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Valuation of Economic Damages Sustained from Wrongful Termination Identifies Large Recovery in Lost Earnings for Plaintiff


Following his termination from employment, the chief medical officer of a large international company filed a complaint alleging the company’s decision was the unjust result of his whistleblowing activities. The plaintiff’s suit sought damages for compensation he would have received had his employment continued without disruption. During his tenure as chief medical officer, the plaintiff expressed concerns about the safety of some of the company’s products and suggested discontinuing sales, an opinion that led to a disagreement with executives who supported the company’s business interests. As the suit went to trial, the court sought an objective, unbiased determination of the full amount in lost damages sustained by the plaintiff, and called upon the forensic accounting expertise of Jim DiGabriele of DiGabriele, McNulty, Campanella & Co., LLC.


To determine the full amount in lost compensation that would be owed to the plaintiff given a favorable outcome, DiGabriele analyzed several distinct areas of economic damages the chief medical officer sustained while equally identifying mitigating factors including consulting fees and income derived from a new employer in the years following termination by the first company.

First, DiGabriele examined areas of compensation such as income, fringe benefits, pension and stock options as well as anticipated increases in the value of those benefits as tied to historical performance. He also reviewed benefits specific to the company including bonus compensation for which the plaintiff was vested during his tenure, related dividends, lost futures (as a result of no longer being with the company) and areas of compensation lost specifically because the plaintiff was not vested yet. DiGabriele’s calculations considered the amount of compensation the plaintiff would have received given the average retirement age of an industry professional in his position and the years remaining until retirement given that scenario.

He also carefully examined factors that mitigated the amount of the plaintiff’s projected lost earnings including calculations related to unemployment insurance and, within a year following his termination, consulting fees the plaintiff began to earn from client work. The plaintiff eventually became employed again, generating income and additional benefits from a new employer that negated some of the projected lost earnings he would have received from his original employer.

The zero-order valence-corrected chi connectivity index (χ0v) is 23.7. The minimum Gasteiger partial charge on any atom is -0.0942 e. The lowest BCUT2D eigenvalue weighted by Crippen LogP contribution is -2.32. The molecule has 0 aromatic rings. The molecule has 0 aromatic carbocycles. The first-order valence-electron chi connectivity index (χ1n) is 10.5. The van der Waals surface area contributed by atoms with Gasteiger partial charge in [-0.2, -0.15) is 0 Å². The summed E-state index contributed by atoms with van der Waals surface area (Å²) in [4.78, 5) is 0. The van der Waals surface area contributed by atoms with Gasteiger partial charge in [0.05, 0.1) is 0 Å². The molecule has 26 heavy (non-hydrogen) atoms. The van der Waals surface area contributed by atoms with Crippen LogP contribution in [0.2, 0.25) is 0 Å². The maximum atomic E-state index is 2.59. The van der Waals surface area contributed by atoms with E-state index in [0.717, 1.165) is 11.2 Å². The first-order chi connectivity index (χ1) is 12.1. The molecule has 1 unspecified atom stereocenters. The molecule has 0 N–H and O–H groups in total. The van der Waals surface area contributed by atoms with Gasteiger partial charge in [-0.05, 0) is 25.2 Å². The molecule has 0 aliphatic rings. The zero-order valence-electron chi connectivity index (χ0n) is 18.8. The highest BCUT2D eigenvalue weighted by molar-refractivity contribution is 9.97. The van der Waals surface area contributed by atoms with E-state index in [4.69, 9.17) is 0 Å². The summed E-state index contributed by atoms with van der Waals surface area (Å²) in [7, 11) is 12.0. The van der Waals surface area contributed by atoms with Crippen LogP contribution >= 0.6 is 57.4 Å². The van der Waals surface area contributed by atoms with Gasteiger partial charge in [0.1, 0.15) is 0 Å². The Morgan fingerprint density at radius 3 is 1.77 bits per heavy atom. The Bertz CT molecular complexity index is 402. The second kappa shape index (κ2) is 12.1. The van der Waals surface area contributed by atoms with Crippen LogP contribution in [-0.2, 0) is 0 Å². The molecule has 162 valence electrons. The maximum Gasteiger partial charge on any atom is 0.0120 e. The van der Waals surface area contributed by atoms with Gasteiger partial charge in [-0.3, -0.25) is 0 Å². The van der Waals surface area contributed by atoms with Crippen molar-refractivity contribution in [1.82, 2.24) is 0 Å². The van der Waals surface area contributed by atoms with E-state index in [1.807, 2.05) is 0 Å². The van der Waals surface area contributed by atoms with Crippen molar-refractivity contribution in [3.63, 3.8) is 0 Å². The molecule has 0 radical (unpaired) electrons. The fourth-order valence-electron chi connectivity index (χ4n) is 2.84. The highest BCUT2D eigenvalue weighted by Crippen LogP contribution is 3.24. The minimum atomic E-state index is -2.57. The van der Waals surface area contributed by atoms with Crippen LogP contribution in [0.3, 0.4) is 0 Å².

DiGabriele examined a variety of detailed documents pertinent to the case including pay stubs, employment contracts, incentive program documents, ledger reports detailing compensation from equities, pension plan documents and a deposition of the plaintiff among others, to establish the objective basis of his findings.


DiGabriele concluded that the above-mentioned mitigating factors related to being hired by another employer completely offset projections of lost income and fringe benefits the plaintiff would have received had he remained employed at his original employer. Nevertheless, DiGabriele also concluded that a significant amount in economic damages remained from compensation never realized as a result of a lost pension, bonus compensation, the right to receive common stock, forced vested options and lost options unvested as a result of termination, and the loss of future options, resulting in more than $10 million in damages.

Determining the amount in lost damages for the plaintiff meant conducting a meticulous and unbiased analysis of all documents relevant to his case during and following the plaintiff’s employment. It also meant incorporating actuarial projections, long-term economic projections and an understanding of employment benefits and their value in situations where an employee is no longer be in a position to receive such compensation.

DiGabriele, McNulty, Campanella & Co. has become a trusted advisor to the courts in matters regarding financial projections and is often called upon to provide forensic accounting expertise based on objective and unbiased methodologies.

Accounting Firm | New Jersey CPA - DiGabriele, McNulty, Campanella & Co is a New Jersey CPA Firm focused on providing forensic accounting, forensic investigation and damage calculations for litigation and other purposes. Also offer traditional tax, accounting and audit services to companies across the Tri-state region.

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